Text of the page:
That day, Robin Williams did all the voices, read all of the paragraphs, read them again, and channeled every character in the chapter, flawlessly and without taking breaks. He just sat there and read the words Shawn wrote, and it was as if he were speaking them and the words as written were almost unnecessary. For days after I met him I was exhausted; totally depleted. And I was also aware that there was no filter, no membrane at all between Robin Williams and the rest of the world; and of what it must have cost him to so fully inhabit so many people—including a dying child he would never meet but to whom he had pledged to give voice. All I could think was very how hard it must have been to take a leave of absence from himself to do that, every day, and how hard it must have been—having done that—to find something to come home to.
Depression is a harrowing and ultimately gutting disease and Robin Williams was open about his struggle. I want to thank him for what he did for Shawn Valdez, for the Hole in the Wall Gang Camp, and for all of us who benefitted from his generosity with his talents. Mostly I wish that his lifetime of sharing himself with us had somehow nourished him as much as it fed us all.
Nice catch by Abbe Gluck:
It is no secret that the people bringing the challenge to the Obamacare subsidies in the Halbig and King cases—challenges now seeking review from both the full D.C. federal appellate bench and the U.S. Supreme Court after federal appellate courts in Virginia and D.C. came out in opposite ways last month—are some of the same people who brought the 2012 constitutional challenge to the Affordable Care Act before the high court (the same counsel, and one of the same plaintiffs).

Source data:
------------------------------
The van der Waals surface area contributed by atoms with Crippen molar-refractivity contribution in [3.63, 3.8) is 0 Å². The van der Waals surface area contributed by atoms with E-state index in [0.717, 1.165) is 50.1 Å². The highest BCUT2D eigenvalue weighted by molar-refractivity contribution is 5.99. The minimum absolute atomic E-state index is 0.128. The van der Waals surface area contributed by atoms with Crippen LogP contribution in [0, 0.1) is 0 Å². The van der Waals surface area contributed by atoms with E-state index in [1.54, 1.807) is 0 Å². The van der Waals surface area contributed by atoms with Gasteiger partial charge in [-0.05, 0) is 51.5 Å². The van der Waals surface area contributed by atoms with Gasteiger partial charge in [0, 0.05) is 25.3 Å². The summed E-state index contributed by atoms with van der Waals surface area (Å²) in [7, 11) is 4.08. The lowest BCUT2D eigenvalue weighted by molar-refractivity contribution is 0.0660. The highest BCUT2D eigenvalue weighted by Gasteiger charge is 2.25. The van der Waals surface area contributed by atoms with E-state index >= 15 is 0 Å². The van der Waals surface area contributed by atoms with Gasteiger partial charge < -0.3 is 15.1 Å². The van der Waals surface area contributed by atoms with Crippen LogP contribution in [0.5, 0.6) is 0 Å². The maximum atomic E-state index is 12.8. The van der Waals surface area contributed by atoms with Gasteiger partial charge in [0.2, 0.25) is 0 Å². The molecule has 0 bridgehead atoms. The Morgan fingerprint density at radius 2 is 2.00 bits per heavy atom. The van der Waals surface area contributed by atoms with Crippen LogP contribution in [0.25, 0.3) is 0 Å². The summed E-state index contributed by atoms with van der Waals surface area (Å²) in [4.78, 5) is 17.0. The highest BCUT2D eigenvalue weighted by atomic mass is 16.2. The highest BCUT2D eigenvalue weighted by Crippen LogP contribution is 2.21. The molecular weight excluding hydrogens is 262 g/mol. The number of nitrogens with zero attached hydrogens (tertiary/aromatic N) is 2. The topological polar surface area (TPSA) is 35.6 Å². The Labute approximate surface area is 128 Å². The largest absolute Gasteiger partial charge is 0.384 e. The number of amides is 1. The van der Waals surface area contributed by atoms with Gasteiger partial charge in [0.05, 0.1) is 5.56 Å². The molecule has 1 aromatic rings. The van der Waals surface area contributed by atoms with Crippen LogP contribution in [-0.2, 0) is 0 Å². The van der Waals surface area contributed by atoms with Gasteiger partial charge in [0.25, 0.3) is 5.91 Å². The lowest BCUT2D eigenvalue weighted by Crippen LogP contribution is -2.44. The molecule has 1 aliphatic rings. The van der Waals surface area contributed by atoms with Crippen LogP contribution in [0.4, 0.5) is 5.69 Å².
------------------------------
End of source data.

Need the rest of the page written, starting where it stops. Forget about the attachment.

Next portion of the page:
What’s less known, however, is that in the 2012 constitutional case, these same challengers filed briefs describing Obamacare to the court in precisely the way they now say the statute cannot possibly be read.
The challengers have spent more than a year arguing that no reasonable reader of text could construe the statute in any way other than denying federal subsidies to insurance purchasers on exchanges operated by the federal government. But what about their statements from 2012—statements then echoed by Justices Scalia, Kennedy, Thomas and Alito in their joint dissent to the Supreme Court’s ruling in the constitutional challenge, NFIB v. Sebelius?
And, as Gluck says, it must be remembered here that the “but the card says Moops!” challenge to the ACA does not merely have to show that their alternative reading of the statute is plausible. They have to show that there is no other reasonable interpretation of the statute, or they lose. The argument that the statute could not possibly have meant what everyone on both sides of the political spectrum thought it meant in 2010 is so preposterous it’s profoundly embarrassing that even two federal judges bought it.